In 1953, just before Army Gen. Mark Clark agreed to serve as the 11th president of The Citadel, he was stationed in Japan as the Supreme Commander of the United Nations Command.
As the Korean War came to a close, an Army corporal named William Bozeman served alongside Clark as his body guard. Bozeman protected Clark from April 1953 until Clark left the post in October of that same year.
Nearly 70 years to the day from when Bozeman met the four-star general, he visited The Citadel to tour the campus, visit Clark’s grave and pay respect to the man he so admired. Bozeman came to the Military College of South Carolina on Feb. 17, just one day after his 94th birthday.
“I got to thinking that I’d like to come over here and see where Gen. Clark was buried,” said Bozeman. “I didn’t work with him — I worked for him. But he was fine to talk to, just one soldier to another. He didn’t flaunt his rank or anything like that. I never saw him get mad at anybody at all, he’d just shake his head if they irritated him. He was really great. I’m sorry I didn’t get to stay with him longer. And his wife Maurine was the sweetest lady you ever met. She used to bring us coffee, she’d make us come in the house when it was cold, she would always take care of whoever was there.”
Originally from Rome, Georgia, Bozeman joined the U.S. Army in 1950, going onto active duty in both Korea and Japan, until he was medically discharged in 1957. Following his time in the military, he went on to work as a Quality Control Manager for Lockheed Martin Corporation for 32 years. He is now retired, living in Dacula, Georgia.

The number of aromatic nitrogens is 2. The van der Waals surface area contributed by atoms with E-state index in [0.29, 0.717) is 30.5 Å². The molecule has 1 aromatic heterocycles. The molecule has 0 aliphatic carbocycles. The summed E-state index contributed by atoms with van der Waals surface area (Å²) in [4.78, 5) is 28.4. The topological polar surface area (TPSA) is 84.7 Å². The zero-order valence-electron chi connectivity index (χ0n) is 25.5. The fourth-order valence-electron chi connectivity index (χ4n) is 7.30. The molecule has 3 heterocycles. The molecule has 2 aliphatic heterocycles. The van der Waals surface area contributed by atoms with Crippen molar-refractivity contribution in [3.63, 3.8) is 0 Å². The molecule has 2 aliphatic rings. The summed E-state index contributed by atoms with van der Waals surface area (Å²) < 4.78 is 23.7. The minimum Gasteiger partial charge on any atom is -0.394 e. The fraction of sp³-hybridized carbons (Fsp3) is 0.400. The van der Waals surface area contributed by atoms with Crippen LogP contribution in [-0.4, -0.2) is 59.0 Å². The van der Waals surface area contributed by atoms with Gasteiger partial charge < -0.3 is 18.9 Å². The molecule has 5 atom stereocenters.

Two cadets had the opportunity to show Bozeman around campus and hear some of his stories from his time in the service.
“To have the opportunity to talk to Cpl. Bozeman was an incredible honor,” said Regimental Public Affairs Officer Cadet Eric Wilson. “Getting to hear him share his stories with us was a gift, and gaining some insight into Gen. Mark Clark during his tenure in Japan, Korea and Austria was an opportunity that not many have.”
Both Wilson and Josh Tolbert, the regimental public affairs non-commissioned officer, showed Bozeman different sites on campus connected to Clark, while also discussing the general’s tenure as president of the Military College of South Carolina.
“Spending the afternoon with Cpl. Bozeman was a great educational experience,” said Tolbert. “Being able to learn from his time with Gen. Clark and all of the stories he shared while being his bodyguard was enlightening.”
The Citadel Archives and Museum also pulled hundreds of photos and artifacts from its collection on Mark Clark for Bozeman and his family to look through during their visit.
Bozeman and his family planned to attend parade after his tour. Weather, however, had other plans – parade was canceled. When told of the cancelation, knowing how much the cadets would appreciate the chance to get off campus early on a Friday, Bozeman only said with a grin: “Good.”